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Cohen's Subcultural Theory

In his book Delinquent Boys (1955) Cohen was concerned to answer a number of questions about delinquency that he felt were not satisfactorily dealt with by Merton's strain theory. These questions sought to investigate:

What examples of crimes and acts of delinquency can you think of that might be considered as 'mindless' and further what type of people tend to be the greatest perpetrators of such activities?

The concerns just raised allude to the problem of functionalism, which is evident in Merton's work. As with Durkheim, Merton points to particular underwritten features of social order as providing the source of, and explanation for, deviance. As Durkheim would contend, 'social facts' exist and these need to be appreciated if a full understanding of disorder is to be achieved. For Merton, the 'social fact' that provides the underpinning of his theory of strain is that of consensus with regard to cultural goals, what is constituted by the 'American Dream'. Yet Cohen pointed to expressive forms of deviance and crime that appear to have little to do with self-advancement, acquisition and display of material wealth. Violence, vandalism and criminal damage seemed apparently irrational, given Merton's contention that the objective of deviance was to obtain an improvement in the material wealth. Furthermore, such behaviour might be interpreted as suggesting that not every member of society subscribed to the American Dream. Instead of all members of society subscribing to a consensus as to cultural values, Cohen was aware of what he referred to as subcultural values which, unlike Merton's proposition, were shared and expressed by groups, most notably amongst working class male youth.


Thus Cohen sought to offer an explanation of forms of delinquency that seemingly had little purpose or might appear mindless. Applying Merton's idea that there are strains upon members of society to achieve success, Cohen produced a more refined version of strain theory. Cohen offered a more detailed analysis of 'culture'; as Downes and Rock (2003: 144) write: 'the first systematic use of the concepts of culture and subculture in the explanation of delinquency occurs in the work of Albert Cohen'. Rather than the more generalised cultural values depicted by Merton, Cohen identified what he saw as the principles that underlined a 'dominant' culture. That there exists a dominant culture implies that there exist other cultures or what Cohen referred to as subcultures. Thus in contrast to Merton's suggestion that society is monocultural, one where members of society subscribed to the same values, Cohen accounted for the existence of different cultural values.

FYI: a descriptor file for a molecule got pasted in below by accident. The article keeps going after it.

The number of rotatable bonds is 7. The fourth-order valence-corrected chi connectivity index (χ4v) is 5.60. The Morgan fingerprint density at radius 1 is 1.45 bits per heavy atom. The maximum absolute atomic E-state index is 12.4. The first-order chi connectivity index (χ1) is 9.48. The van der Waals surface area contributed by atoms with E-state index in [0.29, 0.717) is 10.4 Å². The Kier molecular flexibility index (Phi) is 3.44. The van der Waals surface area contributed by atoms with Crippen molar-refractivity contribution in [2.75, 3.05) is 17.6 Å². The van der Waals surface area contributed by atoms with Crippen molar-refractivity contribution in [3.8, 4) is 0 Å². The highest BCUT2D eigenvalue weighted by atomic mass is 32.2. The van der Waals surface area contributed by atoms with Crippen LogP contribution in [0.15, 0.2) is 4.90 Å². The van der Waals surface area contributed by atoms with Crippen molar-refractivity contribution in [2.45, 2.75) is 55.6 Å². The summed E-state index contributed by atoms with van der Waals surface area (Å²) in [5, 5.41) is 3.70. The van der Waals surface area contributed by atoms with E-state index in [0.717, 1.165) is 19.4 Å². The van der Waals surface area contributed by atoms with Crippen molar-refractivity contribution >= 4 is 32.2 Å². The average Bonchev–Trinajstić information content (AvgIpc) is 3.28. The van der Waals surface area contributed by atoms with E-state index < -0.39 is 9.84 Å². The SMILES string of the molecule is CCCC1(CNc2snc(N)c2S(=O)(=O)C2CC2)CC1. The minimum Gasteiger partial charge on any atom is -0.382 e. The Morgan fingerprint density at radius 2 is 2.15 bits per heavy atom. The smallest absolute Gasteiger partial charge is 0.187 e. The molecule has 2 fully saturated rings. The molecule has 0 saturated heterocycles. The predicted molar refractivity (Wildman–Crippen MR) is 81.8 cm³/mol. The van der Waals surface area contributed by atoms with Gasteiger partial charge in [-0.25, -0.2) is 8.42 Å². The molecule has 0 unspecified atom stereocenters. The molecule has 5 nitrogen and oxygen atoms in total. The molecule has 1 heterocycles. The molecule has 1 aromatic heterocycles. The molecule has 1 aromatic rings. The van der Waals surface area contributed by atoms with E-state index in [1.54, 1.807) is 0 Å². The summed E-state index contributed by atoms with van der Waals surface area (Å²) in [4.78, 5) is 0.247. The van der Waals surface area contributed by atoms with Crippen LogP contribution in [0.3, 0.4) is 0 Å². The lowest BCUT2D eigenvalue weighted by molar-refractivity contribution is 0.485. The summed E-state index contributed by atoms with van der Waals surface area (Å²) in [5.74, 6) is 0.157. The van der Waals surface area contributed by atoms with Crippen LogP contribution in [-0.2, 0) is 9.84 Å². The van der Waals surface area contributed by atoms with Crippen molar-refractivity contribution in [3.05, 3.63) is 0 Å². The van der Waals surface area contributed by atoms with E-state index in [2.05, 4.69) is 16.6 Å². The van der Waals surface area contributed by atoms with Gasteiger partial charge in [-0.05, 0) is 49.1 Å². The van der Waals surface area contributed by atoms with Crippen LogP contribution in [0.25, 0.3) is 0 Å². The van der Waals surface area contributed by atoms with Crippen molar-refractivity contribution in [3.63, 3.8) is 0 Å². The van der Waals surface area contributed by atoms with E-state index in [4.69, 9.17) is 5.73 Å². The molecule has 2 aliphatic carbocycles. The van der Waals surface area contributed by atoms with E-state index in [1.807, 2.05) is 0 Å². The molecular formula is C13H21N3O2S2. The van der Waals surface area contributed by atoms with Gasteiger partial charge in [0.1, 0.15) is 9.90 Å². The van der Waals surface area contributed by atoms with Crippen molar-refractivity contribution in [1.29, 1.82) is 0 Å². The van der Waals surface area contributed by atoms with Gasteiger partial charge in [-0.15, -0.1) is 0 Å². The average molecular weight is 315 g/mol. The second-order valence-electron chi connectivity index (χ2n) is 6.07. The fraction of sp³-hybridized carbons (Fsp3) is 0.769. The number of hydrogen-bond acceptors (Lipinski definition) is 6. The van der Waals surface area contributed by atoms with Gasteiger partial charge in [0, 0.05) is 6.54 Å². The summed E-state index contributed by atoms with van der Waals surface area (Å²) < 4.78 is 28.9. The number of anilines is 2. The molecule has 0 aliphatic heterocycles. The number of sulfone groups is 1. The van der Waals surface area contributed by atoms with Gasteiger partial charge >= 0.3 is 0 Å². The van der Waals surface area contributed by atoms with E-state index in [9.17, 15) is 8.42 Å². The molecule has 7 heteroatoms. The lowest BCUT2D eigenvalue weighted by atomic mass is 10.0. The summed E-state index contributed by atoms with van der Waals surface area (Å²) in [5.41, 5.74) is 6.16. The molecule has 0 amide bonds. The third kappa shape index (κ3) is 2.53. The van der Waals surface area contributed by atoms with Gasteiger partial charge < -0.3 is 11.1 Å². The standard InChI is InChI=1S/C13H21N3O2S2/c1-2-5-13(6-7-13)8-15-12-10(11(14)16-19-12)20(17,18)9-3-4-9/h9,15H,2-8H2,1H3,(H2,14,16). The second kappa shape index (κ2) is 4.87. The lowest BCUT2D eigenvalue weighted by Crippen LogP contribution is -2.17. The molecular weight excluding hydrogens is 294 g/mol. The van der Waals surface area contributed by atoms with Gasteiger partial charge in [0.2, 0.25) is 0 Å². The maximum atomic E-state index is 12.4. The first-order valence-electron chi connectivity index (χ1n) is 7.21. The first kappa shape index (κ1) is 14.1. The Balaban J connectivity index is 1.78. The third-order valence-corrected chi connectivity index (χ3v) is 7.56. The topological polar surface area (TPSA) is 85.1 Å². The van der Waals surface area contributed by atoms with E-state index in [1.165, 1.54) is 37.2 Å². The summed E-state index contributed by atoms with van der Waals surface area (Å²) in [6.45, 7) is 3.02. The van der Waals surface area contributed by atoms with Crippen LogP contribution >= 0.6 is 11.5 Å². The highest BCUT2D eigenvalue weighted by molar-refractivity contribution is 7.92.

Even though Cohen contended that more than one culture exists, he suggested that it is a response to the dominant culture that subcultures are motivated. In this sense deviant subcultures are generated as a reaction to the dominant culture. The tension between dominant culture and the stimulation of subcultures, according to Cohen, is most focused in the school since it is here that the values extolled by the dominant culture clash with the structural positions of those from the working class. Merton, as discussed in the previous chapter, suggests that the source of the strain stems from the media which, through advertising, reinforces the materialism of the consumer society and which is exerted generally upon society. For Cohen, however, strain is most pronounced upon the youth, and more specifically, working class youth. It is at school where the disparity between working class and middle class is brought into focus.